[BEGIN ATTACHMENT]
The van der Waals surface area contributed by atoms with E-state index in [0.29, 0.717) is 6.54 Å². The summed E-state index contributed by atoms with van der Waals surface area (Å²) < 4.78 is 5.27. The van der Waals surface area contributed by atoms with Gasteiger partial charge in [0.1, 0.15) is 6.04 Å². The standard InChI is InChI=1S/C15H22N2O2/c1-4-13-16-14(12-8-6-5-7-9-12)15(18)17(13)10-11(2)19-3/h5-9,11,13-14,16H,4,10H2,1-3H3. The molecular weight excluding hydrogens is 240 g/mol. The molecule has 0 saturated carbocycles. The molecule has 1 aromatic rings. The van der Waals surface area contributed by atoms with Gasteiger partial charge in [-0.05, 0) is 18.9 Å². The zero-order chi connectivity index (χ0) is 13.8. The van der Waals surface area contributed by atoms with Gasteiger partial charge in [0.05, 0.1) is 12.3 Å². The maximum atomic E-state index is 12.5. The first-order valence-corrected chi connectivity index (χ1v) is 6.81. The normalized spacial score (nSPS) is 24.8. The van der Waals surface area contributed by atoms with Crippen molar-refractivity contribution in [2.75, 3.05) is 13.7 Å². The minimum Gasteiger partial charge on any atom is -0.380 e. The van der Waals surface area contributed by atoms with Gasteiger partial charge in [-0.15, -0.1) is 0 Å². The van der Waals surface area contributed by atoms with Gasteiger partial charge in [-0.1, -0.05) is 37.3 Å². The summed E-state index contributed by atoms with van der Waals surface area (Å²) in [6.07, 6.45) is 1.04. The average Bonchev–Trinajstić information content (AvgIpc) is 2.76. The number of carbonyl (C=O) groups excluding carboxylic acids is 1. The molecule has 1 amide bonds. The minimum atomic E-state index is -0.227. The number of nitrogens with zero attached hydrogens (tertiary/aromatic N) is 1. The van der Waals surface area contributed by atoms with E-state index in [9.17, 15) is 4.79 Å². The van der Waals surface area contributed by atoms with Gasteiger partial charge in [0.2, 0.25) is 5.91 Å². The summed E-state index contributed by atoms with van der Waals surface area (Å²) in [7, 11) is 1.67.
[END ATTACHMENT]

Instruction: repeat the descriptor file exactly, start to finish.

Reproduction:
The van der Waals surface area contributed by atoms with E-state index in [0.29, 0.717) is 6.54 Å². The summed E-state index contributed by atoms with van der Waals surface area (Å²) < 4.78 is 5.27. The van der Waals surface area contributed by atoms with Gasteiger partial charge in [0.1, 0.15) is 6.04 Å². The standard InChI is InChI=1S/C15H22N2O2/c1-4-13-16-14(12-8-6-5-7-9-12)15(18)17(13)10-11(2)19-3/h5-9,11,13-14,16H,4,10H2,1-3H3. The molecular weight excluding hydrogens is 240 g/mol. The molecule has 0 saturated carbocycles. The molecule has 1 aromatic rings. The van der Waals surface area contributed by atoms with Gasteiger partial charge in [-0.05, 0) is 18.9 Å². The zero-order chi connectivity index (χ0) is 13.8. The van der Waals surface area contributed by atoms with Gasteiger partial charge in [0.05, 0.1) is 12.3 Å². The maximum atomic E-state index is 12.5. The first-order valence-corrected chi connectivity index (χ1v) is 6.81. The normalized spacial score (nSPS) is 24.8. The van der Waals surface area contributed by atoms with Crippen molar-refractivity contribution in [2.75, 3.05) is 13.7 Å². The minimum Gasteiger partial charge on any atom is -0.380 e. The van der Waals surface area contributed by atoms with Gasteiger partial charge in [-0.15, -0.1) is 0 Å². The van der Waals surface area contributed by atoms with Gasteiger partial charge in [-0.1, -0.05) is 37.3 Å². The summed E-state index contributed by atoms with van der Waals surface area (Å²) in [6.07, 6.45) is 1.04. The average Bonchev–Trinajstić information content (AvgIpc) is 2.76. The number of carbonyl (C=O) groups excluding carboxylic acids is 1. The molecule has 1 amide bonds. The minimum atomic E-state index is -0.227. The number of nitrogens with zero attached hydrogens (tertiary/aromatic N) is 1. The van der Waals surface area contributed by atoms with E-state index in [9.17, 15) is 4.79 Å². The van der Waals surface area contributed by atoms with Gasteiger partial charge in [0.2, 0.25) is 5.91 Å². The summed E-state index contributed by atoms with van der Waals surface area (Å²) in [7, 11) is 1.67.